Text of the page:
Copper in the Arts

June 2008

The Sky's the Limit for Celestial Copper Artist Phil Gauthier

By Michael Cervin

Artifact by Phil Gauthier Artifact by Phil Gauthier

Photograph by Phil Gauthier

"I look at a sheet of copper and I say to myself, what can this become?" artist Phil Gauthier asks. What they become, and what he is best known for are his copper constellations of the zodiac and his Goodnight Moons where, just like the stars that inspire him, no two are alike. His art makes use of other objects, marble, steel, anything he can put his hand to. "I like found objects; antique glass, paperweight, magnifying lenses," he says. "I've found a lot of things at yard sales and flea markets."

It's a quest for the old and the odd. "I love to re-purpose things," he says. That means brass from antique dressers, bells from telephones, toilet fixtures, even parts from old tractors.

Originally working as a woodworker, something he learned from his father, he discovered a piece of copper scrap one day and immediately thought, "What can I do with this?" As a marketing angle he wanted to produce a repeatable product where he could set up jigs and templates and have the ability to reproduce similar pieces, but with a wide range of variety. The zodiac idea was born. Gauthier creates each sign of the zodiac as a wall mounted sculpture. Pieces are hand hammered and measure 12 x 16 inches, embedded with glass, stones, steel and a celestial intensity.

"I buy sheet copper for my zodiac pieces, 12 gauge which is stiffer," he says, often purchasing 18 and 24 gauge direct from his local lumberyard for larger works. "The construction grade is softer, malleable and bendable."

For the creation of his zodiac and Goodnight Moons, he'll start with a template to mark where the stars go.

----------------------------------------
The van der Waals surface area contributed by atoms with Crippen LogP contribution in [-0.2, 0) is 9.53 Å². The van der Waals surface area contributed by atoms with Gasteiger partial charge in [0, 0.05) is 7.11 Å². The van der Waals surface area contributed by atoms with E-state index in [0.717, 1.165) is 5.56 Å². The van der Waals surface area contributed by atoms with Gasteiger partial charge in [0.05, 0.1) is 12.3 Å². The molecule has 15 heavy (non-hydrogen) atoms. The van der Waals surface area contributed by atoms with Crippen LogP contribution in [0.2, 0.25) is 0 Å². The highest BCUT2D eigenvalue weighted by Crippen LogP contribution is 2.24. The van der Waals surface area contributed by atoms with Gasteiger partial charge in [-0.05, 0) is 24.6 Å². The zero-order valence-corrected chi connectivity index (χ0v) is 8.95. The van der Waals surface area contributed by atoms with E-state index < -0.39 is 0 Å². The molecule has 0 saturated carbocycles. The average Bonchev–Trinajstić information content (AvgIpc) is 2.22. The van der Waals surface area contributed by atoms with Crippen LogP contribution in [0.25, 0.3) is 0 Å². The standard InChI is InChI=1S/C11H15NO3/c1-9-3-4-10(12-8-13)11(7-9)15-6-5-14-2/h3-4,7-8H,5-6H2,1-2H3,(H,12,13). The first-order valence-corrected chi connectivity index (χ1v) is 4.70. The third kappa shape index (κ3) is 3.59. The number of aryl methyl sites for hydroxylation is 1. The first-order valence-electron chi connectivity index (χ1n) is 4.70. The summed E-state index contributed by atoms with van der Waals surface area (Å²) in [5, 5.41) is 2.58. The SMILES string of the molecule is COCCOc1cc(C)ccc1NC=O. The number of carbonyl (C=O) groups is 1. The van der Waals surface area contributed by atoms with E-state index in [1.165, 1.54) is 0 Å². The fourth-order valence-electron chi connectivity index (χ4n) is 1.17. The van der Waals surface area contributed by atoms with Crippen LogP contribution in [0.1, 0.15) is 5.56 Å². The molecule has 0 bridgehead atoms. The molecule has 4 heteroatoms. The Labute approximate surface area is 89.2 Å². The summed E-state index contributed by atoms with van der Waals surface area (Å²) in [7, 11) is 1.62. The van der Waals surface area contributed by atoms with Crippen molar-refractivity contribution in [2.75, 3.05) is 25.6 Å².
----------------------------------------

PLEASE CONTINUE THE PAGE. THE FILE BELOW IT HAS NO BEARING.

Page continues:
"I drill holes, then I've constructed a press whereby it punches through the holes and dimples the copper," he says, before using a scouring pad, similar to one found in kitchen sinks everywhere. "That puts lines in the copper that refract light." Then he pulls out the blowtorch and "paints the copper sheet." Depending on the length of time he holds the flame, he'll produce violet hues, golden hues and an array of colors befitting the universe. He then cleans and lacquers the copper sheet. "I epoxy the glass and steel balls that represent the stars and cement in the wire that connects them," he adds. The wire is raised from the copper in order to create a three dimensional aspect to the work and to compose shadows. Lastly he affixes the sheet on a mounting board using copper rivets. Gauthier has a vast array of hammers, some he's purchased and some he's actually made from woods like oak and maple in order to get the precise dimpling he wants.

The Home and Garden TV Network contacted him recently to profile his work for an episode of "That's Clever". The show, scheduled to air later this year, also gave him the opportunity to showoff his kinetic pieces.

"This work uses the same elements, copper, old fittings, brass, wood and glass, but the components are interactive," says Gauthier.

His hand driven pieces turn cranks, which activate levers that move bells which ring, and gears that turn. His wood gears are hand made, requiring precision carving, something he knows very well.

"My kinetic work has an aesthetic appeal as well as composition and mechanics," he adds. The complex pieces have caused some people to joke with him, questioning if he's a frustrated engineer. "No," he replies, "I'm a fulfilled artist."

He'll be showing his work once again at Art on the Commons in Londonderry, New Hampshire, his fourth year to participate. His Web site continues to do a brisk business for his one-of-a kind zodiac pieces and he's beginning another idea that encompasses Nordic runes and constellations. "It's kind of a Nordic navigation map," he says. Once again, copper will play a part. "From the first time I incorporated copper into my work I knew it was there to stay. I love the look and feel of it, the smoothness, how it bends and shape. It's a fabulous metal."

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